“We shared the story because we believe it helps raise important facts that NRDC ignored in its advertisement, and we always encourage reporters to challenge statements like those offered by the special interest group,” she said.
Far from saying any possible contamination is harmless, Peoples emphasized that Duke is taking precautions.
“We are committed to the safe management of coal ash and meeting the requirements of applicable regulations,” she said. “We have a team of technical engineers dedicated to studying the groundwater at our sites.”
Duke Energy operates two coal-burning sites that have ash containment facilities in Western North Carolina, one in Buncombe County and the other near the Rutherford and Cleveland county line. Due to risks not related to toxicity, all of the ash from the Asheville site is being excavated. The other site has been partially excavated, but Duke Energy has pushed for the option of capping some of the remaining coal ash in place, which the most recent legislation would allow, though this was previously opposed by the Department of Environmental Quality.
The NRDC campaign
Rob Perks, who directs the NRDC’s campaign in North Carolina, talked with CPP on Thursday about the Watchdog.org attack on his group’s ad.
“We stand by that ad,” he said. “It’s very thoroughly sourced.” Later he added that “any claim that it’s false is ridiculous.”
Perks said he shared the Watchdog.org piece with one of his colleagues who described it as “one of the dumbest arguments” he had ever seen.
While claims that coal ash is harmless may be new, Perks said he’s no longer surprised by attempts to undermine the environmental advocacy organization’s advertising despite what he described as rigorous work to be sure they are factually correct before being aired.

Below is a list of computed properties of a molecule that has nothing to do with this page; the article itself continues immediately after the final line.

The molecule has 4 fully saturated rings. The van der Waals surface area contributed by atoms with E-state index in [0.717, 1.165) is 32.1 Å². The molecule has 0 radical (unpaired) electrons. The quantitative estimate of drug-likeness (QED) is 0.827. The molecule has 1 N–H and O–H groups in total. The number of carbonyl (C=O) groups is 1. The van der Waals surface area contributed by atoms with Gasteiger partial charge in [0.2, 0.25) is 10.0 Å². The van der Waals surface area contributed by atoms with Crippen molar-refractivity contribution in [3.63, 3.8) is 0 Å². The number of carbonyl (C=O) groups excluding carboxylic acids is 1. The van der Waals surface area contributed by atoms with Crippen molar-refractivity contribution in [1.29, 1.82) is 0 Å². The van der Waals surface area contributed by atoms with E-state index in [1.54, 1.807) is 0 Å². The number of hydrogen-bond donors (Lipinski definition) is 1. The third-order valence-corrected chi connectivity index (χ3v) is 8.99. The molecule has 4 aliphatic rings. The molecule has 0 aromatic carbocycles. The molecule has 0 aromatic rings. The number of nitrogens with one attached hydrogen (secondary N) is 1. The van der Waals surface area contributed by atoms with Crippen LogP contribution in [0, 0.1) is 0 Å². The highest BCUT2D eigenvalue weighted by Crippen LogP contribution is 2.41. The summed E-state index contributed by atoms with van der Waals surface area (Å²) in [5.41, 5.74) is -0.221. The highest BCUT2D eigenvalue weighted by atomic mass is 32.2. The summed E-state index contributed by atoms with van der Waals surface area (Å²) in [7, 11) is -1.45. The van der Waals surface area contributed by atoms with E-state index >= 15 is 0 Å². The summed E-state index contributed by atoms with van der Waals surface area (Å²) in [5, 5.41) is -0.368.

During an earlier ad campaign, Perks said, state government officials advised broadcasters not to run the some of the NRDC’s ads because they were false and the stations might face lawsuits. He said the NRDC told the broadcasters it stood by those ads, which ran without further incident.
You concentrate heavy metals as you burn off the organic content of the coal. Elements like Mercury, lead, selenium, etc, are then left behind as ash and more concentrated by volume then when a part of the coal. Then you let acid rain (all rain is acidic) soak the coal ask which leaches out the heavy metals which then eventually get in to ground water, streams, rivers, lakes and drinking water effecting the health of every creature that comes in contact with it. Even lined ponds will fail over time causing these metals to enter our environment. So common sense says, coal ash is toxic over time and yes it hurts us and our environment….when will we wake up and stop the greed of corporations from damaging our health with mis-information and in some cases down right lies.?